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Sovereignty and the Geography of Cyberspace

The cross-border nature of the Internet challenges an international system based on separate national jurisdictions. Unfortunately, discussions among governments on this growing tension easily spiral into ideological infighting about the application of sovereignty.

Early November however, 1600 participants from 100 countries gathered for the 7th annual Internet Governance Forum (IGF). Coming from governments, business, technical community, civil society and international organizations, they shared experiences and concerns - without any distinction of status and on an equal footing - in more than one hundred self-organized workshops. Several sessions showed that it is possible to address the relations between the Internet and sovereignty in a responsible manner.

Cyberspace is a collection of shared spaces

By construction, the Internet is a global, technically borderless infrastructure. Unlike the telephone network, its system of names and addresses was voluntarily conceived without direct reference to geographic boundaries. More importantly, the Internet is built on a layered architecture that clearly separates the Internet routing system (and the applications it supports) from the underlying physical telecommunications infrastructure. These fundamental design principles are crucial to the Internet we know today: they are the main reason why it could so rapidly scale up to billions of users and enable unprecedented innovation.

The resulting Cyberspace is a cross-border environment, a collection of shared spaces allowing people to interact on a daily basis across national frontiers. As such, it cannot be handled the way we have historically applied sovereignty. This concept, the origins of which can be traced back to the 1648 Treaty of Westphalia, allowed governments to draw rigid boundaries to separate their territories and establish their exclusive authority.

Several IGF sessions illustrated the multiple territorial criteria used to trigger the application of national laws upon online activities. They can be based on the location of users, data centers and Domain Name System operators, as well as the country of incorporation of service providers and cross-border platforms.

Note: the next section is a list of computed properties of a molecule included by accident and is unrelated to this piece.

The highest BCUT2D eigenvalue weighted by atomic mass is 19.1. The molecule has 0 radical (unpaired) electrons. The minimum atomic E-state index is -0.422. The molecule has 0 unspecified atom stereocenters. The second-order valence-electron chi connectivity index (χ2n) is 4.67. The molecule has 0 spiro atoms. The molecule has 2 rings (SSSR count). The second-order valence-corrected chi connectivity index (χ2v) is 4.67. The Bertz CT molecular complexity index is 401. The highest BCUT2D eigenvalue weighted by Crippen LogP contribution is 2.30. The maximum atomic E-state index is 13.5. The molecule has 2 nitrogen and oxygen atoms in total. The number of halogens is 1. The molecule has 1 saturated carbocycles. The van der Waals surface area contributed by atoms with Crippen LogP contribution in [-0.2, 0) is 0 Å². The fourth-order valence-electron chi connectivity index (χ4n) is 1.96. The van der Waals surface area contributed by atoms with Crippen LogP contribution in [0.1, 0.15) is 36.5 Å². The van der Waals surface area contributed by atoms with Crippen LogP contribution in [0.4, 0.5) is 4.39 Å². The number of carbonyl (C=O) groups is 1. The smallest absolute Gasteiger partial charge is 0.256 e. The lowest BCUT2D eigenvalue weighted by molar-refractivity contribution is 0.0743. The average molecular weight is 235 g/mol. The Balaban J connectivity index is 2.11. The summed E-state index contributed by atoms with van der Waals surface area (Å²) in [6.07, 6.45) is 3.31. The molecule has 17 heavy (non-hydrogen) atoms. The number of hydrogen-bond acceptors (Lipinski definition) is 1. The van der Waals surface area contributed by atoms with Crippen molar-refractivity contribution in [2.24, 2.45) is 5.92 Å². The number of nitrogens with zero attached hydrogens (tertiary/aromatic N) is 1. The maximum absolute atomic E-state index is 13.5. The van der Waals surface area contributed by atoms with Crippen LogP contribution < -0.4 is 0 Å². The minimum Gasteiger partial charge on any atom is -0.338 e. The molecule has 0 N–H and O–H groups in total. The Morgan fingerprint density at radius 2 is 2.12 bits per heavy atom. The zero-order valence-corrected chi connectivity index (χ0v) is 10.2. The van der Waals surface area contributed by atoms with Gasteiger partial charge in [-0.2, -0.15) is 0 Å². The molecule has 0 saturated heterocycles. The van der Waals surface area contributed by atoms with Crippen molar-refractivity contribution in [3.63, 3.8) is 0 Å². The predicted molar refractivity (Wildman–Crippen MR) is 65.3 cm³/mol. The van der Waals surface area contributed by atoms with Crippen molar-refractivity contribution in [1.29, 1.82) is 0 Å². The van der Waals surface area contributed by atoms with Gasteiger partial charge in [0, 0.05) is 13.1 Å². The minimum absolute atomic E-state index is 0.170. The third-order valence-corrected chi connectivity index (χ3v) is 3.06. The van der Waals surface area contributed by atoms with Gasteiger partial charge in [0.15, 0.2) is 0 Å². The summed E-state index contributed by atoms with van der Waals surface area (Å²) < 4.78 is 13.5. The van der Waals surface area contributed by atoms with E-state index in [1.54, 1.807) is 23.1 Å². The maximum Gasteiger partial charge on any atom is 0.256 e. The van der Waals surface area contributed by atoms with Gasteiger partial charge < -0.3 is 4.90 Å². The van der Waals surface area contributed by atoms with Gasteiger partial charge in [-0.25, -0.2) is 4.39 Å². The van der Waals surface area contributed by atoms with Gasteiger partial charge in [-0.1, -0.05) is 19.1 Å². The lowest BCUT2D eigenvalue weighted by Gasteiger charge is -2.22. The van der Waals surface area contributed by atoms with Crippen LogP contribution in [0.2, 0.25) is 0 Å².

A patchwork of overlapping jurisdictions

Unfortunately, these jurisdictional criteria often overlap while national laws differ. As a result, conflicts proliferate regarding privacy, freedom of expression, security or intellectual property, as increasingly reported in the media. The development of such a patchwork of national legislations generates legal uncertainty for users, difficulties of enforcement for public authorities and challenges for global intermediaries.

Furthermore, because the Internet is a shared space and infrastructure, sovereign decisions in one country may impact citizens in other states, or even the network as a whole. Some states can actually benefit from an extra-territorial extension of their sovereignty due to the presence of key platforms or infrastructures on their own soil. The legal geography of cyberspace does not replicate the clean physical boundaries of national territories.

No sovereignty without responsibility

For the reasons mentioned above, Internet governance cannot be founded on the enforcement of an absolute Westphalian system with strict separation of sovereignties on an infrastructure that transcends it. Turning the Internet into a collection of national intranets would not only destroy the exceptional benefits it has brought so far. It would create more problems and conflicts than this move pretends to solve.

In our interconnected world, states must, on the contrary, assume responsibility for potential transboundary impacts of their national decisions. Far from representing a renunciation to sovereignty, it should be seen as the inescapable consequence of the principle of the equality of states, if it really means something. There is no legitimate exercise of sovereignty without this responsibility.

Managing commons

Yet, the true challenge today is how to collectively manage these new commons. And this requires new, issue-based cooperation frameworks allowing all stakeholders to exercise their joint responsibilities, more than purely intergovernmental discussions or treaties.

The innovative format of the Internet Governance Forum incontrovertibly shows the need but also the benefits of direct interaction among all actors to address delicate Internet policy issues, as required in the 2005 conclusions of the World Summit on the Information Society.

Let us hope states keep it in mind as they develop their national legislations and participate in discussions that may impact the most successful collaborative effort ever undertaken by humanity.

By Bertrand de La Chapelle, Executive Director, Internet & Jurisdiction Policy Network

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